In our classrooms, we spend time brainstorming and coming up with interesting and personalized writing topics. We take hours to gather relevant research. We invest the time in helping students plan out their ideas. We create that new Google Doc (and promptly remind students to name it and avoid that 300th “Untitled Document”), and we stretch our fingers for maximum dexterity while typing. But as soon as the time to begin a new piece of writing starts, there are always those few hands that shoot up. I know exactly what they are about to say: “I don’t know where to start.” All too often we spend our time in class breaking down those long-term projects into meaningful tasks, but for some reason it doesn’t translate when it actually comes time to putting the pen to paper (or fingers to Chromebook) for the final product. In order to become proficient writers, our students need multiple opportunities to read and analyze mentor texts to help encourage them to write like authors, historians, scientists, and mathematicians. Using mentor texts is a great way to give students a place to start.
Mentor texts are not a new idea in education, and educators often hold on to student work as exemplars for years with good intentions of sharing these texts with future students. However, more than once I’ve stumbled across my forgotten student work samples in the shuffle of an ever-expanding Google Drive or in the back of my filing cabinet. This is your reminder that these are an integral part of your unit plans! Anne McKeough (2013) lays out clearly that just reading a text isn’t enough, but we must also examine a piece of work from the writer’s point of view as well:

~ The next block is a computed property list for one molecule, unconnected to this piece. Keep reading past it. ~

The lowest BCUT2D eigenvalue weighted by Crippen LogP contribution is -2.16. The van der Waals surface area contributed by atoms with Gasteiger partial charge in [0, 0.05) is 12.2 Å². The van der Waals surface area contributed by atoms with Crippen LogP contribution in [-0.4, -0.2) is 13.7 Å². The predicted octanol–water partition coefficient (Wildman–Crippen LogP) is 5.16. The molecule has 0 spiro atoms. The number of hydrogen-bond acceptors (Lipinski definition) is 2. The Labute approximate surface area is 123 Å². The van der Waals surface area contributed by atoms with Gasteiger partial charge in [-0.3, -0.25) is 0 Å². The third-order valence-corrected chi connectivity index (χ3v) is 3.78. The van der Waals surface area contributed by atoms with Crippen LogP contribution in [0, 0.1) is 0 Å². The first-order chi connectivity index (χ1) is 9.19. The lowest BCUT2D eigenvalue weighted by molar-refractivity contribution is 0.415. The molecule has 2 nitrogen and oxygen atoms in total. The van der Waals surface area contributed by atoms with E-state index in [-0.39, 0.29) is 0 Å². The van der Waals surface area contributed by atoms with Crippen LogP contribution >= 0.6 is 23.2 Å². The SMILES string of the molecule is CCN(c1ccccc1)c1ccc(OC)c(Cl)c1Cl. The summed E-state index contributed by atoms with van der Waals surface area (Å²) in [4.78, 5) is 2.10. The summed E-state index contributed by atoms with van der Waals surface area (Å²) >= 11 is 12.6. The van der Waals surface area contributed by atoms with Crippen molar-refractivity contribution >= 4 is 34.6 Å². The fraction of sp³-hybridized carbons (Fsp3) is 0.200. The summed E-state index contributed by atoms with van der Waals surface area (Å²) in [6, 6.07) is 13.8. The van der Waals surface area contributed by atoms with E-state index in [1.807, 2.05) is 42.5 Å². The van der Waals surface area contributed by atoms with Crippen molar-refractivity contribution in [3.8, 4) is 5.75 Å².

“Students approach text differently as readers and writers. When they approach a text as a reader they read for the sake of gaining new information, novel experiences, and interesting viewpoints. When they approach the text as a writer they turn the text inside-out to see how it is made, how it is held together, and what makes it work.”
Breaking it Down
At the beginning of the school year, my ELA classroom focuses on mentor sentences. Jeff Anderson’s work, Patterns of Power and Mechanically Inclined are the influential texts that got me started with this type of grammar instruction. Mentor Sentences are the focal point of my teaching each year, and they provide students with a starting point they need to examine small pieces of writing with a unique lens. They give us an opportunity to see great writing blown up, and a chance for us to mimic the writing moves established authors make. All the while exposing middle school students to potential books and authors they might enjoy over the course of our time together.